In the following simulations, we assume that *A*_{eff}
=80 µm^{2}, Γ=2, *η*=7×10^{-8} m^{-1} and the span distance *L*=80 km; there are 45 signal channels spaced 200 GHz from 1539.5 to 1612.5 nm (the corresponding bandwidth Δ*λ*=73 nm); the signal power of each channel is -10 dBm; the gain spectrum *g*_{R}
(Δ*v*) and attenuation spectrum α(*v*) of the fiber are shown in Fig. 1; the gross Raman gain can compensate the loss of signals (i.e., the net gain is more than 0 dB). Five pump diodes are fixed and six type structures are optimized.

The optimized results for pump and signal power evolutions along the fiber distance are demonstrated in Fig. 2, where (a), (b), (c), (d), (e) and (f) are the configurations of 5 backward pump diodes (Type-1), 1 forward and 4 backward pump diodes (Type-2), 2 forward and 3 backward pump diodes (Type-3), 3 forward and 2 backward pump diodes (Type-4), 4 forward and 1 backward pump diodes (Type-5), and 5 forward pump diodes (Type-6), respectively. Conveniently, above six configurations are named as Type-1, Type-2, Type-3, Type-4, Type-5 and Type-6, respectively. Pj (j=1, 2, …, 5) in the legends of Fig. 2 are the optimized pumps, and their corresponding pumps and wavelengths are tabulated in Table 1. From Table 1, one can see that Type-1 (i.e., pure backward pumping scheme) has the least total power of input pumps (i.e., 771.6 mW), while Type-4 has the greatest power (i.e., 875 mW) in six structures.

Fig. 2 exhibits that ① Type-2 has the least fluctuation, which leads to the least ripple of OSNR (see Fig. 3), for all signals along the transmission distance; ② Type-4 and Type-1 have the least and greatest power ripples for the output signals, respectively. Their detail signal spectra at the output port (i.e., *z*=80 km) are exhibited in Fig. 3, where the triangular symbols represent the signal channels. Based on the optimized pump and signal values along the transmission fiber, the corresponding OSNRs are calculated from Eq. (2), and the red curves in Fig. 3 are the fitted lines for OSNRs.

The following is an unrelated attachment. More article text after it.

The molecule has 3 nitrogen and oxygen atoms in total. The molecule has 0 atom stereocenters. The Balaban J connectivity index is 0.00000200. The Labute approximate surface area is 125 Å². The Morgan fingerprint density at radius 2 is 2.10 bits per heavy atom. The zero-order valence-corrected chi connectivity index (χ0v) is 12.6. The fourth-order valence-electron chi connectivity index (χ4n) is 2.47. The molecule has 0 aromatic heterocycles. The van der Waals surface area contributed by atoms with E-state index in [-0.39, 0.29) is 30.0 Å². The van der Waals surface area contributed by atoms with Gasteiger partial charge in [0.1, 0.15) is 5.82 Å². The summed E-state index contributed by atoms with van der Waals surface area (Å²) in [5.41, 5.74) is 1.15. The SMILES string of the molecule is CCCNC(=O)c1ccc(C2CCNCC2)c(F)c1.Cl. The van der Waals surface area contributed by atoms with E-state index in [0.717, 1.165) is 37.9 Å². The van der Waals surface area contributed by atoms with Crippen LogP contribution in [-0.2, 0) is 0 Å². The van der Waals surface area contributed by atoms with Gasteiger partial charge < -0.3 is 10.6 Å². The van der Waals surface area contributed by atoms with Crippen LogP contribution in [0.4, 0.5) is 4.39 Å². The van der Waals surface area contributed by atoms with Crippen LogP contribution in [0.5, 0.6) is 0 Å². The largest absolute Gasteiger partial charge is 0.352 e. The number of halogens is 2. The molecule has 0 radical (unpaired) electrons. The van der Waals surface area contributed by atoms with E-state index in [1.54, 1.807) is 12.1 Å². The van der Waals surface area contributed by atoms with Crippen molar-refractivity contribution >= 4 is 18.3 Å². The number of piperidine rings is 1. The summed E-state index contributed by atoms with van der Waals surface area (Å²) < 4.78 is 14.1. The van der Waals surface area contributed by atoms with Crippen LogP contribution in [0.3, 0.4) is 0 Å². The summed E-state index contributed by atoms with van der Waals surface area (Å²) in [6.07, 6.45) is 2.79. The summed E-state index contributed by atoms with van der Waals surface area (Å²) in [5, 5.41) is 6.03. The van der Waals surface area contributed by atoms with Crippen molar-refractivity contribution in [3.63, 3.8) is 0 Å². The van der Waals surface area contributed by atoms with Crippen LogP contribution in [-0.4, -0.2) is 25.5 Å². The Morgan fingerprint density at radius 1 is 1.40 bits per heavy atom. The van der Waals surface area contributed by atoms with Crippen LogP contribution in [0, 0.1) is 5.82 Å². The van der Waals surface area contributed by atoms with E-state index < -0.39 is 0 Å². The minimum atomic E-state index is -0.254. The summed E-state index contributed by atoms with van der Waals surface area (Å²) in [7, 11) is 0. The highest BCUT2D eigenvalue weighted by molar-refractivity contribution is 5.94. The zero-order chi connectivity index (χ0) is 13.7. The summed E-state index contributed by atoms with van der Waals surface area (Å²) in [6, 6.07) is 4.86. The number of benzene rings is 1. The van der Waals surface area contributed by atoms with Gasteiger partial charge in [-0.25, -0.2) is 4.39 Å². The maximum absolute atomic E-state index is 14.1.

Table 1 and Fig. 3 illustrate that the net gain ripples of signals with the bandwidth of 73 nm are 1.02, 0.76, 0.80, 0.74, 0.86 and 1.04 dB, OSNR ripples are 2.37, 0.81, 2.17, 2.22, 1.26 and 1.17 dB, and their corresponding slopes of fitted lines are 0.0324, 0.0014, -0.031, -0.0342, -0.0175 and 0.0044 dB/nm, respectively, for Type-1, 2, 3, 4, 5 and 6. Different pumping structure (i.e., Type-j, j=1,…,6) has different power profile along the transmission fiber see Fig. 2), which causes different gain ripple (see Table 1 and Fig. 3).

From Figs. 2 and 3, we can find that ① pure forward pumping scheme (i.e., Type-6) can offer more than 3-dB OSNR advantage by comparing pure backward pumping scheme (i.e., Type-1); ② bi-directionally pumping cases (i.e., Type-2, 3, 4 and 5) have less ripples of net gain and OSNR than pure backward pumping case; ③ bi-directionally pumping configuration with appropriate forward power can not only increase the performances of gain and OSNR but also equalize the OSNR tilt in comparison with pure backward pumping configuration, e.g., the slope of fitted line of OSNR is 0.0014 dB/nm for Type-2 instead of 0.0324 dB/nm for Type-1.

In the real optimization of DFRAs, besides OSNR, nonlinear impact should be taken into account. They can be estimated by overall nonlinear phase-shift along the span length [5, 7, 9], which is defined as *K*_{NL}
=*γ*·${\int}_{0}^{L}$
*P*_{s}
(*z*)*dz*, where *γ* is the nonlinear coefficient (*γ*=1.3 W^{-1}km^{-1} in this paper [24]) and *P*_{s}
(*z*) is the signal power at position *z*. Based on the optimized signal profile in Fig. 2, *K*_{NL}
is calculated and shown in Fig. 4. One can see, from Fig. 4, that ① pure backward pumping (i.e., Type-1) has the least *K*_{NL}
, whereas pure forward pumping (i.e., Type-6) has the largest; ② *K*_{NL}
of Type-2 is close to that of Type-1; ③ maximum *K*_{NL}
of Type-6 is greater by a factor of >10 than that of Type-1; ④ increasing amount of forward pumping power leads to greater *K*_{NL}
(e.g., *K*_{NL}
of Type-5 is more than that of Type-4). Take into account *K*_{NL}
and relative intensity noise (RIN) [25, 26], therefore, more forward pumping power is not encouraged in the design of DFRAs.

By comparing six different pumping structures in Figs. 2–4, we can see that ① Type-6 has the greatest impact of the Kerr nonlinearity although it can offer more than 3-dB improvement of OSNR in comparison with Type-1; ② although Type-4 can provide the least ripple of net gain, its OSNR ripple and *K*_{NL}
are much greater than Type-2 and Type-4 costs more input pump power (i.e., 875 mW) than any other structure. Taking into account the system cost and complexity, the tradeoff between noise and nonlinear performance of DFRAs has to be implemented. Therefore, Type-2 is suggested to the best candidate for six pumping schemes, which can offer not only less ripples of both gain and OSNR but also lower nonlinearity.